One time I went to the Canadian National Exhibition with some friends, and we decided to leave at the same time a big show was getting out from the grandstand. The crush at the streetcar loop was so bad that we could sense the decrease in ground-level oxygen. A small boy became separated from his mom, who started screaming. We lifted him over our heads and passed him, hand to hand, back to his mother.
Two years ago we went to a large wedding at the Hotel Vancouver. It was in a banquet hall on the second floor, and without thinking we piled into an elevator on the ground floor at the same time as three other groups. We were all stuffed in there, shoulder to shoulder, arms down, doors closed, and an alarm went off. The elevator was overloaded and wouldn’t move. The minutes it took for the doors to be wrenched open are seared into my mind. Sometimes I relive them during insomnia, and have to leap from bed and walk around the house, swinging my arms.
Three months ago my daughter and I were in Vancouver. Heading home, we boarded the train at Broadway, and then more people got on, and then more people, and then more, and more… The doors finally closed and the train lurched into the tunnel, and then stopped. I was back in the elevator in the Hotel Vancouver, fighting the panic that drives me from bed, but no, no escape.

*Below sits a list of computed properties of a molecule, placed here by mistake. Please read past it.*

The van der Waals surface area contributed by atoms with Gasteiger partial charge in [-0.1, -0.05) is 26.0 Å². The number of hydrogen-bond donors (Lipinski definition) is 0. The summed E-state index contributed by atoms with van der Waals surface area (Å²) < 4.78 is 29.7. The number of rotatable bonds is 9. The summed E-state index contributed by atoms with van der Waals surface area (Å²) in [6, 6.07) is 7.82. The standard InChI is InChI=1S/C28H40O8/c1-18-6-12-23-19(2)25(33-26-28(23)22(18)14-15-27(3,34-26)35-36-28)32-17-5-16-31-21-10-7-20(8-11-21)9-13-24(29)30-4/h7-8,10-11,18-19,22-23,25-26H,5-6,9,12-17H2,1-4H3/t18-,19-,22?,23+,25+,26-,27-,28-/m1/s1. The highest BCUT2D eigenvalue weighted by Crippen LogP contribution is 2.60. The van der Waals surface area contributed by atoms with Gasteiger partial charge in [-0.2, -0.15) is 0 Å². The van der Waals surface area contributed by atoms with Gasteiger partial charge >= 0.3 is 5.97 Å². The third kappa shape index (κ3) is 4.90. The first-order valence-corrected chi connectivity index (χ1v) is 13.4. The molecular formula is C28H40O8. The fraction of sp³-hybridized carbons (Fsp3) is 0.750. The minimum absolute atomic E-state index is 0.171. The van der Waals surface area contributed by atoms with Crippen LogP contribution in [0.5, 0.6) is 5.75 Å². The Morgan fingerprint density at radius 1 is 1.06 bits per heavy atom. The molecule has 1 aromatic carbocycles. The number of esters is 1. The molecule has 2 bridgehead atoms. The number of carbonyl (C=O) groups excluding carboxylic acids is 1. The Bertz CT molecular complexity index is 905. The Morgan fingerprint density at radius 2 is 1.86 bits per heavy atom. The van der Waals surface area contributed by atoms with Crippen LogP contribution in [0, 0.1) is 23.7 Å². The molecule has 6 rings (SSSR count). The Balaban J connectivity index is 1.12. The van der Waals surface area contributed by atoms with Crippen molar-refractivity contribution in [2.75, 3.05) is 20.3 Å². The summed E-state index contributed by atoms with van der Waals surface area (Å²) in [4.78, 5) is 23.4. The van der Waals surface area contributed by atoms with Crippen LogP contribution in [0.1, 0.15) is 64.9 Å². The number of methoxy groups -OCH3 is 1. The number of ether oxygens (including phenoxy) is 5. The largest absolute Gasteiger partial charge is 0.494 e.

The train started moving. Then stopped.
It started again. Then it stopped again.
Slowly, slowly, slowly it got to King Edward Station. There was an eruption onto the platform, people breathing deeply, swinging their arms. My daughter and I ran up the stairs onto the street and down the block to Queen Elizabeth Park. We sat on the grass and I phoned my wife, who was driving home from work. I asked if she could pick us up. It would take 45 minutes. That was not a problem.
Yesterday at the grocery store it was busy. Several people were careless about the 2-meter rule. Two meters is my diameter when I'm swinging my arms.